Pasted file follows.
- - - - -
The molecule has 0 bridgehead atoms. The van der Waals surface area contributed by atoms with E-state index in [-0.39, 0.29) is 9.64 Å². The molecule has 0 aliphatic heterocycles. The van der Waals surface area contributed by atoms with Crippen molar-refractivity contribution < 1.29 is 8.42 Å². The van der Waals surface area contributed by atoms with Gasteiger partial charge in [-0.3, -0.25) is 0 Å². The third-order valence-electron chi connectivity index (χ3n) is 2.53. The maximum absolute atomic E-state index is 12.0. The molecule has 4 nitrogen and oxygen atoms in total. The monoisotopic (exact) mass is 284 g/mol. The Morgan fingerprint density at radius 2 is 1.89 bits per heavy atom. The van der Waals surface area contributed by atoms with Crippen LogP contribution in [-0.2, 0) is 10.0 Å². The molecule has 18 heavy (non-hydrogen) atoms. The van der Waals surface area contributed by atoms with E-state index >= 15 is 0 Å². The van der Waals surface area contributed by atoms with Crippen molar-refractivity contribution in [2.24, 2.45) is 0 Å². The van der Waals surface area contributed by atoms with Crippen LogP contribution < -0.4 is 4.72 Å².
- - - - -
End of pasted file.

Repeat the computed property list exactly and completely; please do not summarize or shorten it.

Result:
The molecule has 0 bridgehead atoms. The van der Waals surface area contributed by atoms with E-state index in [-0.39, 0.29) is 9.64 Å². The molecule has 0 aliphatic heterocycles. The van der Waals surface area contributed by atoms with Crippen molar-refractivity contribution < 1.29 is 8.42 Å². The van der Waals surface area contributed by atoms with Gasteiger partial charge in [-0.3, -0.25) is 0 Å². The third-order valence-electron chi connectivity index (χ3n) is 2.53. The maximum absolute atomic E-state index is 12.0. The molecule has 4 nitrogen and oxygen atoms in total. The monoisotopic (exact) mass is 284 g/mol. The Morgan fingerprint density at radius 2 is 1.89 bits per heavy atom. The van der Waals surface area contributed by atoms with Crippen LogP contribution in [-0.2, 0) is 10.0 Å². The molecule has 18 heavy (non-hydrogen) atoms. The van der Waals surface area contributed by atoms with E-state index >= 15 is 0 Å². The van der Waals surface area contributed by atoms with Crippen molar-refractivity contribution in [2.24, 2.45) is 0 Å². The van der Waals surface area contributed by atoms with Crippen LogP contribution < -0.4 is 4.72 Å².